South Africa recently completed a 3-0 whitewash over Pakistan on home turf to propel themselves back to second place in the ICC Test rankings. For the Proteas, newcomer Duanne Olivier was instrumental with the ball, picking up a whopping 24 wickets in three Tests. Nevertheless, it was the collective team resilience and contribution that outlines this generation of South African cricket, who are turning out to be a team and a half in an era of individual superstars.

Many in the cricketing fraternity touted South Africa to struggle when AB De Villiers announced his sudden retirement in May of 2018. However, the likes of Faf du Plesis, Hashim Amla and others have ensured the Proteas remain in the forefront of Test cricket. Even in this recent series sweep against Pakistan, none of their batsmen set the world alight but their cumulative efforts helped propel the team over the line in all three games. 

Unlike India who are heavily reliant on Virat Kohli and Cheteshwar Pujara’s batting or New Zealand whose past triumphs came majorly courtesy Kane Williamson and Ross Taylor, the African side have a batting line-up complimenting each other with no real standout performer. Hashim Amla and Faf du Plesis, who are South Africa’s most experienced players, faltered in this recent series but the batting was well guided by the others like Quinton de Kock, Theunis de Bruyn and the ever reliable Temba Bavuma.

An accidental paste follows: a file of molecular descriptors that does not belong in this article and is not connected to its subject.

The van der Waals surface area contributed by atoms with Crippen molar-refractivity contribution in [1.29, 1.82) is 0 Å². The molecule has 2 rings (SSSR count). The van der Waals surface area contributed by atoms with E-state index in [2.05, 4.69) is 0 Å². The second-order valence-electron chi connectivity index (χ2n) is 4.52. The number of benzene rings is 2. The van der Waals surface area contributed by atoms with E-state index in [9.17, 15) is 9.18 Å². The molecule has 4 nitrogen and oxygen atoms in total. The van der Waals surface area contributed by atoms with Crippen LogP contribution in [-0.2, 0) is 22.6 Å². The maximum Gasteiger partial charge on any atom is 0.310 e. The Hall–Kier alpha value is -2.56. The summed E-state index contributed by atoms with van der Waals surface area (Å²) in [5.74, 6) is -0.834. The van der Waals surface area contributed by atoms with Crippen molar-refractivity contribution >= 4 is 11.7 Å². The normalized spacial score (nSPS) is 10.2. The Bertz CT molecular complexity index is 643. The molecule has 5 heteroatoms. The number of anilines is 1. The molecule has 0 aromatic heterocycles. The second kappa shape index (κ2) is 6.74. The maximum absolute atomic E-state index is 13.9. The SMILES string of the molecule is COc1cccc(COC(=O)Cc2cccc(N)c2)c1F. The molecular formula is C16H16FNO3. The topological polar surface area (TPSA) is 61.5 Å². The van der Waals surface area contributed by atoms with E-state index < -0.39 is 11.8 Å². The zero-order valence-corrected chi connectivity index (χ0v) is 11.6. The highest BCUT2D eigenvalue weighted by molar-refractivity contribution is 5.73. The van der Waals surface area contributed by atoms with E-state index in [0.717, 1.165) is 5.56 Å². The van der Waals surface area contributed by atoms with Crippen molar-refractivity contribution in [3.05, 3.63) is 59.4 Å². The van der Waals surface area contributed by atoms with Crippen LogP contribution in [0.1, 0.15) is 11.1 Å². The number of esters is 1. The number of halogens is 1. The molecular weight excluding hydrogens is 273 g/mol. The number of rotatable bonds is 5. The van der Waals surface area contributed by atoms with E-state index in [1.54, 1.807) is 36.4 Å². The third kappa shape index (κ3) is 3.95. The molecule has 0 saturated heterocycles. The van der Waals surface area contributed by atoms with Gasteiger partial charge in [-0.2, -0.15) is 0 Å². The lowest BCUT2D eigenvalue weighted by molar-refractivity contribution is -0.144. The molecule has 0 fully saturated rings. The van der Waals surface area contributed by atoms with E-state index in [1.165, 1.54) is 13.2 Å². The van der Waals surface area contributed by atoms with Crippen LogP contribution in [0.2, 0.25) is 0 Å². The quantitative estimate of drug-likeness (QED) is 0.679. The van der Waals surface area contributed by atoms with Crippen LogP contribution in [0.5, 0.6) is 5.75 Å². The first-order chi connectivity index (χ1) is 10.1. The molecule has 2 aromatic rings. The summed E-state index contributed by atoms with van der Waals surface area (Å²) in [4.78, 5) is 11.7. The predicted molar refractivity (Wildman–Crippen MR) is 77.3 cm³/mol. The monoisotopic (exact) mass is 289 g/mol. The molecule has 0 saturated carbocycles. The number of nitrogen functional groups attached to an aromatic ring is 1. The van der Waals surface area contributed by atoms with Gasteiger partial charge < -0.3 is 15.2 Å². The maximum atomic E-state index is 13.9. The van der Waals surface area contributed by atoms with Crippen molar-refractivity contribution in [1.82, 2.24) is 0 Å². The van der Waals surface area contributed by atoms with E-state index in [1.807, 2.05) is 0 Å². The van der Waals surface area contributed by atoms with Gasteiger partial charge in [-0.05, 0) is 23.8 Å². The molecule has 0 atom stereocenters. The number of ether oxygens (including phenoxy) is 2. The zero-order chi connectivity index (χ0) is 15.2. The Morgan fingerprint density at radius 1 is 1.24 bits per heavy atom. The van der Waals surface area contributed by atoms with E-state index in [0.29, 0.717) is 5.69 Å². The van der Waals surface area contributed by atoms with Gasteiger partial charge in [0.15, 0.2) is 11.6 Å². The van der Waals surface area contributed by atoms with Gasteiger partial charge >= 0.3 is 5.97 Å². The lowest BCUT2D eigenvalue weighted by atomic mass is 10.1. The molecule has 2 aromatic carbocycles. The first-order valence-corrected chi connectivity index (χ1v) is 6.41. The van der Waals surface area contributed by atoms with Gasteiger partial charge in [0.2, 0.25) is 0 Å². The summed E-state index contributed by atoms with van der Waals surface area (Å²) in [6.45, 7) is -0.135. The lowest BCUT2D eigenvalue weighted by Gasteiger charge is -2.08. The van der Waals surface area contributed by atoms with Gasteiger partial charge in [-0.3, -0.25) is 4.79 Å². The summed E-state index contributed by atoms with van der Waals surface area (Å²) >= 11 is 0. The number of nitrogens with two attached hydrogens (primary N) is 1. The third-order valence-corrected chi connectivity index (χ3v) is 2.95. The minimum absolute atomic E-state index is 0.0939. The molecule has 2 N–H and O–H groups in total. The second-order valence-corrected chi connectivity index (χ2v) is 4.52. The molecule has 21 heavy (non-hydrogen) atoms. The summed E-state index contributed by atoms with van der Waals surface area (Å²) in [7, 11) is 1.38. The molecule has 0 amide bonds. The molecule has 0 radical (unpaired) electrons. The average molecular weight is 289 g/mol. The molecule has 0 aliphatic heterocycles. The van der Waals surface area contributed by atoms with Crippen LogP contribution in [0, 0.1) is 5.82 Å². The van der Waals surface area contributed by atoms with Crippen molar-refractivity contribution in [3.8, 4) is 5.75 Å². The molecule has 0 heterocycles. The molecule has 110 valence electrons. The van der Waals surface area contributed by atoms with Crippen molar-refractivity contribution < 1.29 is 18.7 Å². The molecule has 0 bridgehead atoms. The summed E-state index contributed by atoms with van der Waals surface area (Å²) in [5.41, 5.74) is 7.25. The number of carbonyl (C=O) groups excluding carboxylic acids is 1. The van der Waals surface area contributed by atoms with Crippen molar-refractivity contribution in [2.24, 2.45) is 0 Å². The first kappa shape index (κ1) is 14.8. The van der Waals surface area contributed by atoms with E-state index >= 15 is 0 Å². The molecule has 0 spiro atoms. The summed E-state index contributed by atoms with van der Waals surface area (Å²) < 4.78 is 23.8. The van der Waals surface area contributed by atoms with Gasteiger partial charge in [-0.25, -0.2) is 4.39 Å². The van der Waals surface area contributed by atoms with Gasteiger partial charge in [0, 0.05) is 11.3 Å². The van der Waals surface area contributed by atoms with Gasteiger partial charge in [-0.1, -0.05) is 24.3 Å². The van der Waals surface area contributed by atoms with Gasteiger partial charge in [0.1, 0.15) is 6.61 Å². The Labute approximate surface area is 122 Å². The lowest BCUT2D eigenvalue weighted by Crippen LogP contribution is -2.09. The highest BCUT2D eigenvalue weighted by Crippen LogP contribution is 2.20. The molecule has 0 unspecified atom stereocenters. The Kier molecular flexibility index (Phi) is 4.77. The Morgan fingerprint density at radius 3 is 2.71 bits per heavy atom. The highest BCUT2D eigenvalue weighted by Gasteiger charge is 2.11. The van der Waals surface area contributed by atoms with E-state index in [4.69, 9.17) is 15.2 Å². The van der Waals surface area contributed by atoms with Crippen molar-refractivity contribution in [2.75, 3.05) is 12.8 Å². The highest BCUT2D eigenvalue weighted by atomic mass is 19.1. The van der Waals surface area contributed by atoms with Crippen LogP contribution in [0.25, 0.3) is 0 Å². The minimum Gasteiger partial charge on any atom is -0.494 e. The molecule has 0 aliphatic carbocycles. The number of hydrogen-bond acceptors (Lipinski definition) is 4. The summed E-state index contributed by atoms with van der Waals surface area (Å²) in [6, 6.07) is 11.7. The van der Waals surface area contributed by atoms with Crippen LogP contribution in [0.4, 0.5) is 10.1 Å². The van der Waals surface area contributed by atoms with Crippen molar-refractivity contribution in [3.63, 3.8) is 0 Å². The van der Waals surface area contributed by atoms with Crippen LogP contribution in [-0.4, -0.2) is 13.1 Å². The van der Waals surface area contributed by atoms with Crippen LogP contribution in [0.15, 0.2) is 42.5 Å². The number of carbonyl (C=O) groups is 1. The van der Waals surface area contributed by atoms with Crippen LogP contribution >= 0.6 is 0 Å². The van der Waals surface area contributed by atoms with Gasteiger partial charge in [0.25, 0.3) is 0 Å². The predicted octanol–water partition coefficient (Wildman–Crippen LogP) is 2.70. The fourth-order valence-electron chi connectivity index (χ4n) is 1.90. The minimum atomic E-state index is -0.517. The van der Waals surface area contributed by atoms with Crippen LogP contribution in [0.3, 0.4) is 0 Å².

The Proteas’ batting line-up are a pair of unshakable dominoes, not falling apart on the slightest push but staying firm even to the strongest of gusts. If a few of their top order flop, the middle-order and the tail help rebuild the innings. The likes of Bavuma and de Kock have made a name for themselves by constantly rescuing the team from difficult situations. Very seldom do South Africa have complete batting capitulations where the team gets bundled out in a little more than a session. 

Similarly, the bowling unit as well have performed well together to make South Africa a feared tour for any opposition. Like hyenas in the savannah, they South African pacers work in packs, wounding and wearing down the opponents until they finally succumb. While Olivier was the pick of the bowlers this time around, the disciplined bowling of Dale Steyn and Kagiso Rabada was instrumental to the Proteas success. 

Gianluigi Guercia/AFP

Also, the ingenuity of Vernon Philander to bowl slower with a shortened run up to maintain the over rate allowed the other pacers to bowl aggressively. Underutilized in this series, spinner Keshav Maharaj has also been a prudent addition to the South African bowling unit’s successes in contemporary times. 

In an era where Virat Kohli, Joe Root, Kane Williamson and Steve Smith are in constant skirmishes to become their nations messiah, the South African cricket team have undertaken a different approach which sees each player contribute their little bit for a collective team win. While most teams depend on a few individuals to get them through the line, Ottis Gibson’s South Africa are building a team and a half for the years to come.